Why West Virginia is the aviation state

Tyler Lucas is not your typical pilot. You’ll often find the Fairmont State University alum flying around the East Coast in a Lear Jet. Sometimes, he has corporate clients on board. Other times, he has organs – hearts, kidneys, lungs, livers – nestled safely on dry ice inside a Coleman brand cooler. That’s because he’s rushing the much-needed organs to help save the lives of sick patients at nearby hospitals.

“It’s just like flying any other passenger,” says the humble 25-year-old who still lives in Fairmont. “The most rewarding part of my current job is just knowing that people are receiving these organs that they waited on lists for. I have a hand in making sure that people are getting the healthcare they need, especially when there's something as important as internal organs.”

Lucas, a native West Virginian, always knew he wanted to be a pilot. He enrolled in Fairmont State’s Aviation Technology Program at just the right time, as there is a shortage of pilots in America. “The numbers are staggering,” says Jason Vosburgh, an assistant professor of Aviation Technology at Fairmont and chair of the department. “The last number I heard was around 800,000 – so there is an opportunity to fill this need.”

It’s a recent Sunday afternoon and Vosburgh is giving a tour of the school’s hangar near the North Central West Virginia Airport. The 48-year-old looks the part of a pilot straight out of central casting: a bomber jacket over a white shirt and striped tie, perfectly coiffed hair. He climbs into a twin-engine Piper Aztec, one of seven planes owned by the university, each one emblazoned with the Fairmont State University logo.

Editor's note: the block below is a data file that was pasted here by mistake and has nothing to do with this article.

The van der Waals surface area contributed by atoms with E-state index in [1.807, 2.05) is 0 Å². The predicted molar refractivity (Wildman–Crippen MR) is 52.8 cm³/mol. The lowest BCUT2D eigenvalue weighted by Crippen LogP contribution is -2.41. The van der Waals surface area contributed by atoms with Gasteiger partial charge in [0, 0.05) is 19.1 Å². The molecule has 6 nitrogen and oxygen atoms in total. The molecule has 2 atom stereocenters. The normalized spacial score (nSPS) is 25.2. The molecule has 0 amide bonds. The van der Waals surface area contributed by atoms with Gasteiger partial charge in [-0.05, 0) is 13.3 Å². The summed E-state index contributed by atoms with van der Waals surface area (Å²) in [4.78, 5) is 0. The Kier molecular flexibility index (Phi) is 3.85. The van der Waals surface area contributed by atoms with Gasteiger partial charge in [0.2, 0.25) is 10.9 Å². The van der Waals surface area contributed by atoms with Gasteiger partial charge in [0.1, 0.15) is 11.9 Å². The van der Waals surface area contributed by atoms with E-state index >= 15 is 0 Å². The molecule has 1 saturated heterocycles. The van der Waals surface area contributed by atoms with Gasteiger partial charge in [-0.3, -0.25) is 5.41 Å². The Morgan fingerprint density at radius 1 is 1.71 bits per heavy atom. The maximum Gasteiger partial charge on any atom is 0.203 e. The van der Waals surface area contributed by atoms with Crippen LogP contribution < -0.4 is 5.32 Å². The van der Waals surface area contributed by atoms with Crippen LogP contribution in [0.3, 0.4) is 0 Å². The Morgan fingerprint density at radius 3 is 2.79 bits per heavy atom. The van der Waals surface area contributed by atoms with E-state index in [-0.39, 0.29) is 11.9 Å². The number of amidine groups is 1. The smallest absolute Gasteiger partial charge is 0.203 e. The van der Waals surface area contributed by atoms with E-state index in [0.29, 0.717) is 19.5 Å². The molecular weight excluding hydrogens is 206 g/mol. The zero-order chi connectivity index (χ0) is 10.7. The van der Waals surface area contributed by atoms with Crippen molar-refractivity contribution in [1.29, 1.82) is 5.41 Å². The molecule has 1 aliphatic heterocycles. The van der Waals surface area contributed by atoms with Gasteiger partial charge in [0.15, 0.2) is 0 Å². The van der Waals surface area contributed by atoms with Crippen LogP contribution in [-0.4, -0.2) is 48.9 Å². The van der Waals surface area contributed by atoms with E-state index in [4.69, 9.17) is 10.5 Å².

After around 10 hours of flight time, students are already getting the keys to fly these planes by themselves. “It’s fantastic seeing the families come from all the counties in West Virginia,” Vosburgh says. “You see Mom and Dad, their eyes sparkle when they know that their son or daughter are going to be flying a $400,000 airplane in the next few weeks. You have your dream and we can create the reality for that dream. We live vicariously through our students.”

Vosburgh moved from California six years ago because he saw something special in this part of Appalachia. “West Virginia is the aviation state,” he says matter-of-factly, noting that Chuck Yeager, a West Virginian, was the first pilot to break the sound barrier. “The personality of the people in West Virginia is self-determinative, confident, stand on your own two feet, self-sufficient. That is aviation culture. And the people here are some of the greatest pilots."

His goal is to help shepherd the department to the next level. “With aviation, you never arrive,” explains Vosburgh. “There’s always something more to learn. There’s another airplane, there’s another airport, there’s another complexity. There’s another level.”

For alumni like Lucas, the degree is their ticket to freedom. A career in aviation means you can be based anywhere. “It’s easy to commute when you’re going Mach .78,” Vosburgh says of the nearly 600 miles per hour speed. “You can fly anywhere in the country and you can live here in West Virginia. It’s like telecommuting, but we go really fast.” The aviation industry is desperate for pilots and, straight out of college, students can secure jobs earning upwards of $100,000 on the ground (airport management) or in the air (commercial pilot).

Asked what he would tell potential students considering a degree in aviation, Lucas is quick with a reply. “Do it and don’t look back because it’s the greatest career on the face of the planet,” he says. “I cannot stress how awesome this job is.”